Here’s debate moderator Candy Crowley explaining afterward how she decided which questions to ask and which to skip:
I had that question for all of you climate change people. We just, you know, again, we knew that the economy was still the main thing so you knew you kind of wanted to go with the economy.
“All of you climate change people.” I don’t want to read too much into this. But I very much want to read a little into it. So I will.
When I hear “all of you climate change people,” I expect to hear this coming right after it: “Or whatever kids are into these days.” I see a dismissive wave of the hand, a little smile acknowledging that the speaker is treading into terrain that isn’t her own but that she recognizes as popular.
Do you know what One Direction is? It’s a pop band from the U.K. Very popular, apparently, in the Bieber/Jonas/Beatles-circa-1962 vein. I don’t listen to them. I also don’t listen to Mumford and Sons and Gotye or whatever, pop music for those a few years older. My point isn’t that I’m a hipster. It’s that I’m old. I listen to A Tribe Called Quest and the Pixies. Why? Because I have for decades (oh God is this what aging feels like) and I like them. They’re comfortable. I am aware of One Direction, but it’s not something that I’m interested in exploring. Could they be the next Beatles? Sure, who knows. But I doubt it. And Tribe is working out just fine.
Climate change is just not what the old established media hands listen to. The sort of media institution that would be tapped to moderate a presidential debate is someone who has been immersed in politics for decades, has learned the intricacies of the differences between various “entitlement” programs and government investment mechanisms, knows generals in the field and staffers on Capitol Hill. At some point a decade or so ago, someone came into these reporters’ offices and handed them (or their assistants) a briefing packet on climate change. Climate change was added into an already saturated mix. And as time has progressed, political debate — clearly intertwined with media engagement — has provided only sporadic occurrences to force reporters to deal with the topic. It’s new and it’s not talked about very much.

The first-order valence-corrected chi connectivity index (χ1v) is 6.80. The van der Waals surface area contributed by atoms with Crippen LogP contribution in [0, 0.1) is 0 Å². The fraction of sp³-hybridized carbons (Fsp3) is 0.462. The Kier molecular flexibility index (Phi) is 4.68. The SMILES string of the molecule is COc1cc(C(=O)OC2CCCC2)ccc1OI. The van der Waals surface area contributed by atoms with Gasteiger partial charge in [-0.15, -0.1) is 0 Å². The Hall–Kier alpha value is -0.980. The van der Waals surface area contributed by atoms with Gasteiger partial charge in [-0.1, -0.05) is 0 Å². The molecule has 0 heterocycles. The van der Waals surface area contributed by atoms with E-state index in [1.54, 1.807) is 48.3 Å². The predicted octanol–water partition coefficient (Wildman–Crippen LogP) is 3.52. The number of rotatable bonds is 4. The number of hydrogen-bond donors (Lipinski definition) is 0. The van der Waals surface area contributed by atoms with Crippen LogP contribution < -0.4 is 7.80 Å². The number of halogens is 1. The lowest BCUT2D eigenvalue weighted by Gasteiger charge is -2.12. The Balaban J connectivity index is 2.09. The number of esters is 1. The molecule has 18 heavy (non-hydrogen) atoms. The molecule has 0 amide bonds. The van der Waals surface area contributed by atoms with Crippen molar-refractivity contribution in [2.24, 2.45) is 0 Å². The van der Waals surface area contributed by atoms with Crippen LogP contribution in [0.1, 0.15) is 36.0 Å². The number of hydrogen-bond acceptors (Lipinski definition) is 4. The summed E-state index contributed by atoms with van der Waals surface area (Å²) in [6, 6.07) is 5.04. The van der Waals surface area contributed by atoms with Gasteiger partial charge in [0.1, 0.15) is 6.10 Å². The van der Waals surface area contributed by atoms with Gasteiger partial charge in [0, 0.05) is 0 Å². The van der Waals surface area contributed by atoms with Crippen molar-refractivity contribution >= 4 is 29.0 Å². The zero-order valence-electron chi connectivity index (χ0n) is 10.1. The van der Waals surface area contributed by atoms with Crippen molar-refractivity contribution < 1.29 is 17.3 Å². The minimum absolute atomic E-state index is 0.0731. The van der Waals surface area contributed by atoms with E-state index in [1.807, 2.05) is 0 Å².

This is not only a problem with established reporters. It is also a problem with established Americans. That is to say: older people. The Pew poll released on Monday (and which I mocked yesterday; sorry, Pew!) outlined the difference in acceptance of climate change by age.
Here’s how acceptance of climate change varies by age. A slight drop-off for those over the age of 65, but not huge.
More telling, here’s how those who accept climate change attribute the cause.
But this is the chart that correlates most closely to the point at hand: How serious people in various age groups consider the threat of climate change.
Clearly, the younger the respondent, the more severe he or she considers the threat. The distribution is remarkable.
I am not arguing that Crowley dismisses climate change because of her age (which, for the record, is in the 50-64 range). I am suggesting that climate change is a more immediate threat and issue for younger people. That climate change has been a constant topic of discussion and concern for a greater percentage of their lives than for the lives of those older. For a new reporter, climate change has always been an issue to consider. For a reporter with decades of experience, climate change as a political topic is fairly new and somewhat trendy. It’s One Direction for a crowd that prefers A Tribe Called Quest. (Ha ha. More like Bruce Springsteen.)
How oversimplified is this? Oh, man. Very. Very oversimplified. Attitudes on climate are an immensely tangled web of privilege and age and philosophy and class and experience, far more complex than indicated in the graphs above. But it’s impossible to not read into Crowley’s comment some dismissiveness.
All of you, you know, Justin Bieber fans know what I’m talking about.